Bookcrossing article in De Gelderlander 6 September 2002
BookCrossing has made its appearance in Arnhem and Nijmegen as well. Give your books a second life; leave behind what you don't read anymore.
By HANS GULPEN
You go to the cafe, just for a small refreshment. Thirty minutes later you leave the place carrying the collected works of Franz Kafka. Eight tomes in a shining black box. In German, but free of charge. It can happen to you any working day in Arnhem. And it happened, last Wednesday.
On the black boxed set there was a taped note saying, in Dutch and in English: "This book was left behind here for you to take along. Read, enjoy and pass it on." You don't think twice about that. Kafka himself, fond of absurd events, would have thought it an interesting experience.
Generous provider of the collected works turns out to be Frans Goddijn, one time fellow publicist of the legendary publisher, bibliophile and essayist Johan Polak. Today, Goddijn publishes frequently in equine magazine Bit and he dabbles in books after his office job.
He moved to a smaller place recently and he decided that it was time to let go of some books. "Some of them had been in storage for three years. And I reckon if you can miss them three years, you can do without them altogether", he offers as explanation for his generosity.
Every week Goddijn carries at least one heavy shopping bag full of books across the city. He leaves behind works by Nabokov in the public library, Pessoa poems in a bar, Olivier B. Bommel comics in the cafeteria of the Arts Academy and an Oscar Wilde biography in the lobby of a hotel.
This way he has by now "released in the wild" about 80 books, and more will follow. Giving away books is a more or less clandestine occupation. A reverse type of stealing. Because you have to use stealth. Just recently Goddijn was deftly sneaking his way out after he'd left two heavy tomes of the historic masterpiece Testators of our civilization by Jan and Annie Romein on the reading table of subversives-cafe De Wacht. Out on the street, he was called back by the worried innkeeper. Hadn't he forgotten something? It really meant the action had failed.
We found out it was Frans Goddijn who abandoned Kafka's Gesammelte Werke from notes in every one of the eight books. It lists an internet-address www.bookcrossing.com and a different code number for every book. Go to the web site, log yourself in and enter the number, then you find the identity of the provider.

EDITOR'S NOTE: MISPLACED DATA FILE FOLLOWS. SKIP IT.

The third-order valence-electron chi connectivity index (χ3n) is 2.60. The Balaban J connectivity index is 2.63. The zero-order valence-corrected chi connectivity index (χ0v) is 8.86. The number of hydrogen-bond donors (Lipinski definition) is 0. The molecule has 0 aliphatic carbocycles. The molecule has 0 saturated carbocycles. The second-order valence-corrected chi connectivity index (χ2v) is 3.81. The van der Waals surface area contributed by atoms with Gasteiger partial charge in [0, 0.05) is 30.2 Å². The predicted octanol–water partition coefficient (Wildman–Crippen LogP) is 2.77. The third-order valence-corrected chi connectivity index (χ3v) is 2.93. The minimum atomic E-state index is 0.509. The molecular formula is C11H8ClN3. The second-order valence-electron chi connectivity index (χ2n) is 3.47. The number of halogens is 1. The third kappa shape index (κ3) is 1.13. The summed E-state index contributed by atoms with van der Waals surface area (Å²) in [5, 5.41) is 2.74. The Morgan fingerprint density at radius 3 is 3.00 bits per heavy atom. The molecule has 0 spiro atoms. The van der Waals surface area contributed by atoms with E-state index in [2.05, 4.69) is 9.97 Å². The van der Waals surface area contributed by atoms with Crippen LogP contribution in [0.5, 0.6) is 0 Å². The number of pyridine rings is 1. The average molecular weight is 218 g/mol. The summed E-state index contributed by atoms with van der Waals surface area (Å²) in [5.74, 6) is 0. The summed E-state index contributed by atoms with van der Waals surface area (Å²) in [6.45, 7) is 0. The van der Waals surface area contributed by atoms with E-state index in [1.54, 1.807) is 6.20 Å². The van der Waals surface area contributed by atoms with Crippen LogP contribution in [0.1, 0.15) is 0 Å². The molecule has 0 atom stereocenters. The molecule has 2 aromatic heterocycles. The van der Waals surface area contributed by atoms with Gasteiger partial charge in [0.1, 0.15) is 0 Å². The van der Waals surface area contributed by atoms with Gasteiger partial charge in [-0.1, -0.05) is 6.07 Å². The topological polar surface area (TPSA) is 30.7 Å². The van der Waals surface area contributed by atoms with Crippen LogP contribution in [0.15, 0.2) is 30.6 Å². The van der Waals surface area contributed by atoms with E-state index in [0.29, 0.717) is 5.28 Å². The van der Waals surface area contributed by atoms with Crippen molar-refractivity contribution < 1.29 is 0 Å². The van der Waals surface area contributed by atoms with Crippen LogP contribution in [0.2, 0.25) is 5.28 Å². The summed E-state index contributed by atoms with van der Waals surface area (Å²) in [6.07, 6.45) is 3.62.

BookCrossing is an American invention. In a nutshell: supply a book with its label and unique code, just leave it behind someplace and wait to see if you get any response from the finder. On the BookCrossing web site you can trace precisely where in the world books have been released in the wild and who has found and taken them. The latter only if the finder sends in a report of course. The best would be if the finder actually reads the book and tells how he liked it on the book's web site.
The BookCrossing phenomenon has meanwhile crossed the ocean to Europe and found its first, albeit mostly hesitant, participants in Gelderland. The site shows transactions in Arnhem, Nijmegen, Zevenaar and Nunspeet, where givers and takers have taken on screen names like C-CIXZ, FransG, obzevenaar, Errieperrie, bambolottina and, since Wednesday, GeleRijder (your reporter).
What's so nice about it? FransG: "You can compare it to the classic message in a bottle, or the helium balloon with an address card. Chances of anyone responding are slim to none, but if you get a reply, that's great fun."
Wouldn't it have made more sense to take his books to an antiquarian, we remonstrate. Then at least he would have got something for them. Goddijn: "I don't release very special or valuable books. If you take this stuff to an antiquarian, he looks sad, sighs heavily and offers you maybe 50 cents. Now you get 75 cents worth of fun. So you gain a quarter!"